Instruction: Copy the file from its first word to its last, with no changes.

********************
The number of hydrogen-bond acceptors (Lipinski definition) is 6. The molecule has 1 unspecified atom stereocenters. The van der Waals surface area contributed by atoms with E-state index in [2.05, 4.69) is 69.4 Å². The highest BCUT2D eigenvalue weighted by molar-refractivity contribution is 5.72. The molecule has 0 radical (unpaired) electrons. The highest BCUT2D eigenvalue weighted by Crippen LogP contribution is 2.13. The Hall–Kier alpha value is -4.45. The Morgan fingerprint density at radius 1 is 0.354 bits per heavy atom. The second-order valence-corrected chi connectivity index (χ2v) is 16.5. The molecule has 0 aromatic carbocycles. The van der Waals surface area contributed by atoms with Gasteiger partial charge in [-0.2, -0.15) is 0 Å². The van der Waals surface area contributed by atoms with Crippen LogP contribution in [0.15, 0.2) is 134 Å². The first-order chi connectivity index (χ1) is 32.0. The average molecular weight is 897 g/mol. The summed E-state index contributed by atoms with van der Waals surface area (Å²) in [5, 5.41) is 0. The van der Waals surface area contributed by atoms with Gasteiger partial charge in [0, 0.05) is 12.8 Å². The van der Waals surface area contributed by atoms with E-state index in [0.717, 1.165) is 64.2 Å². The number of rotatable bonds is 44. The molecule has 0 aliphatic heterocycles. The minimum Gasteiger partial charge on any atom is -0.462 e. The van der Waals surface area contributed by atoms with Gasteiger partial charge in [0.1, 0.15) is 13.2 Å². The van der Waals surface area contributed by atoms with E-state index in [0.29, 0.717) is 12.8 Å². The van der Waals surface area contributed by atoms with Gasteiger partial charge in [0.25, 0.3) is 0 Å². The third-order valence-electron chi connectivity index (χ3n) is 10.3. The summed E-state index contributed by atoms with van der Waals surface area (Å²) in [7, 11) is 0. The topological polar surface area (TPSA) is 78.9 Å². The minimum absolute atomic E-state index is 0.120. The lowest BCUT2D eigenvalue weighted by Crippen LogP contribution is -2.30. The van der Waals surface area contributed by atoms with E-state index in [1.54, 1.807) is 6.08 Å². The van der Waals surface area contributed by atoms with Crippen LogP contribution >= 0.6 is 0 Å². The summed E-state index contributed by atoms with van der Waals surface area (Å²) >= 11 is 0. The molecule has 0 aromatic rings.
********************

The number of hydrogen-bond acceptors (Lipinski definition) is 6. The molecule has 1 unspecified atom stereocenters. The van der Waals surface area contributed by atoms with E-state index in [2.05, 4.69) is 69.4 Å². The highest BCUT2D eigenvalue weighted by molar-refractivity contribution is 5.72. The molecule has 0 radical (unpaired) electrons. The highest BCUT2D eigenvalue weighted by Crippen LogP contribution is 2.13. The Hall–Kier alpha value is -4.45. The Morgan fingerprint density at radius 1 is 0.354 bits per heavy atom. The second-order valence-corrected chi connectivity index (χ2v) is 16.5. The molecule has 0 aromatic carbocycles. The van der Waals surface area contributed by atoms with Gasteiger partial charge in [-0.2, -0.15) is 0 Å². The van der Waals surface area contributed by atoms with Crippen LogP contribution in [0.15, 0.2) is 134 Å². The first-order chi connectivity index (χ1) is 32.0. The average molecular weight is 897 g/mol. The summed E-state index contributed by atoms with van der Waals surface area (Å²) in [5, 5.41) is 0. The van der Waals surface area contributed by atoms with Gasteiger partial charge in [0, 0.05) is 12.8 Å². The van der Waals surface area contributed by atoms with E-state index in [0.717, 1.165) is 64.2 Å². The number of rotatable bonds is 44. The molecule has 0 aliphatic heterocycles. The minimum Gasteiger partial charge on any atom is -0.462 e. The van der Waals surface area contributed by atoms with Gasteiger partial charge in [0.1, 0.15) is 13.2 Å². The van der Waals surface area contributed by atoms with E-state index in [0.29, 0.717) is 12.8 Å². The van der Waals surface area contributed by atoms with Gasteiger partial charge in [0.25, 0.3) is 0 Å². The third-order valence-electron chi connectivity index (χ3n) is 10.3. The summed E-state index contributed by atoms with van der Waals surface area (Å²) in [7, 11) is 0. The topological polar surface area (TPSA) is 78.9 Å². The minimum absolute atomic E-state index is 0.120. The lowest BCUT2D eigenvalue weighted by Crippen LogP contribution is -2.30. The van der Waals surface area contributed by atoms with E-state index in [1.54, 1.807) is 6.08 Å². The van der Waals surface area contributed by atoms with Crippen LogP contribution >= 0.6 is 0 Å². The summed E-state index contributed by atoms with van der Waals surface area (Å²) >= 11 is 0. The molecule has 0 aromatic rings.